Delivered by a local treatment provider, the ABC programme runs in a similar format to speed awareness courses. It is aimed at those who commit a drink related offence and who would benefit from an educational and motivational behaviour change course. The programme covers; how drinking affects your health, alcohol and the law and how alcohol fuelled situations can place yourself and others at risk. The aims of the course are to; support behaviour and attitude change towards alcohol and promote a healthier relationship with alcohol, support the reduction of further alcohol related crime and to reduce alcohol intake for the individual.
Triage assessment and alcohol/drugs brief intervention
This triage assessment intervention will diagnose and assess the severity of substance misuse in referred cases and identify appropriate treatment options. The assessment is undertaken during an interview by trained staff who work in a supportive, empathetic and non-judgemental way. The assessment is likely to go over an individual's pattern and level of drinking and/or drug taking, any physical and psychological health problems, social problems including levels of support and readiness and belief in ability to change.
The brief alcohol intervention, if appropriate, will be delivered at the same session as the assessment is undertaken, and is a motivational input involving advice about potential harms caused levels of drinking and/or drug use, reasons for changing behaviour; including health and wellbeing benefits and outlining practical strategies to reduce levels of drinking.
Victim Awareness Programme – Men only
The V-AWARE programme is an interactive and challenging experience which requires participants to think about the impact their offending can have on the victim and others. The programme also provides an introduction to dissidence and aims to increase motivation for an individual to stay crime-free.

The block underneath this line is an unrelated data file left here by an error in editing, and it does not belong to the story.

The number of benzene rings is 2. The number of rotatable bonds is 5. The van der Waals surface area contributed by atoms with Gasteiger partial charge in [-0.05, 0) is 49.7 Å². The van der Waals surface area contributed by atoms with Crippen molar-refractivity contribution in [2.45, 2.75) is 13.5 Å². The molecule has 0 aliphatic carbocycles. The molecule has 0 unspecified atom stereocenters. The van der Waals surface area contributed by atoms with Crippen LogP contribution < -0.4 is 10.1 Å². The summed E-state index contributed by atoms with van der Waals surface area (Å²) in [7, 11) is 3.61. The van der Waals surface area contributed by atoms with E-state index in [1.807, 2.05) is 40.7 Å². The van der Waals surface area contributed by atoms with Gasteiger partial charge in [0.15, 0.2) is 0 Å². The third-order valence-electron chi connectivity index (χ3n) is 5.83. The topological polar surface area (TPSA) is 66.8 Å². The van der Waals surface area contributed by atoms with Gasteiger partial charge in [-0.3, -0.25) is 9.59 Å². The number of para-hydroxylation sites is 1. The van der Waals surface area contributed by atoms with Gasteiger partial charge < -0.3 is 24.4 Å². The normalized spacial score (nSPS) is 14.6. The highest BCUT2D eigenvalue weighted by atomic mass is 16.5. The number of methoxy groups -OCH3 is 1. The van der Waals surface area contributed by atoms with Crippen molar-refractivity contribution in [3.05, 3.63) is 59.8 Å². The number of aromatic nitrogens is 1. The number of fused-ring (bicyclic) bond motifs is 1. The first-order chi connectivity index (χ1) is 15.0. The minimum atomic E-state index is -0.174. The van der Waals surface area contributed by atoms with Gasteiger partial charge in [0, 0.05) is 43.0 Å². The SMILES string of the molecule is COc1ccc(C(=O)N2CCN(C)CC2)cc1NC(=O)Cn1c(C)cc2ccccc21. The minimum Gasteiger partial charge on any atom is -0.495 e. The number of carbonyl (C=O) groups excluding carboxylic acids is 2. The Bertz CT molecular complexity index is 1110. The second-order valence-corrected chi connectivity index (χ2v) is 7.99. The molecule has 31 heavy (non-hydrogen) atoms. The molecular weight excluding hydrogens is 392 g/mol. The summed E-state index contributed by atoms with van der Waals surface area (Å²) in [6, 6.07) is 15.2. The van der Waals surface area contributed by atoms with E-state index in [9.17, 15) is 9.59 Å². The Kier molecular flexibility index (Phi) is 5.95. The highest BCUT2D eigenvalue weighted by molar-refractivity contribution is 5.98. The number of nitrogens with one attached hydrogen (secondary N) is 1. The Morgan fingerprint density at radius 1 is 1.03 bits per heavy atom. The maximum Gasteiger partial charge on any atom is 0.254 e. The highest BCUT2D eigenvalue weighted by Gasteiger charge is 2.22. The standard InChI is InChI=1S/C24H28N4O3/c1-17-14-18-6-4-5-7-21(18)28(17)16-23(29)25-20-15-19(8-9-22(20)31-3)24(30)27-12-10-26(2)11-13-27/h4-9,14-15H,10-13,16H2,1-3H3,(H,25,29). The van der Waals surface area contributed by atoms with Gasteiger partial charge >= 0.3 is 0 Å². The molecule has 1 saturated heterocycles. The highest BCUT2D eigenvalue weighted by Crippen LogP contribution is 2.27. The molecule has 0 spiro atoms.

18 to 24 year old specific intervention- Men only
Delivered by charitable organisation, NE Youth, this pathway is used to provide assessment for males, who are not veterans and whose offending behaviour is not linked to substance misuse but that require specific support around vulnerabilities. NE Youth provides a service across Northumbria to a cohort of males aged 18-24 who have committed crime as a result of socio-need and additional vulnerabilities.
Employment Pathway - The Recruitment Junction – Men only
This pathway offers specialist employability intervention to those individuals who would benefit from diversion from the criminal justice system and support around employment and training. Individuals referred to the pathway must have a National Insurance number, a fixed address and have been free of substance dependencies for a period of six months prior to referral.
Any ongoing support following acknowledged compliance with conditions is on a voluntary basis between the service provider and participant. In the majority of cases we find that participants continue to engage with the service provider and receive ongoing support to address their needs.
Each referral to the pathways begins with an email sent securely from the TREAD team to the single point of contact for each service provider containing brief details of the referral. Each of the service providers has different courses of action to progress the referral following this.
Evaluations, funding & the future
Due to the TREAD team and most of the diversion pathways only being set up very recently, there is no concrete evaluative data to present. However, evaluative reports will be available by summer 2022. Funding is secured on a 12 month rolling basis from the Office of the Police and Crime Commissioner. Rachel and Robert explained that moving forwards they wish to develop more pathways which will have positive effects on people’s lives and get to the root causes of negative behaviours and issues.
Please click here to read more about Northumbria Police's TREAD team.
For more information on the diversion pathways, please contact Rachel Lawson at Rachel.Lawson@northumbria-pcc.gov.uk or Robert Bosson at firstname.lastname@example.org
This case-study was compiled by Jason Watt in 2021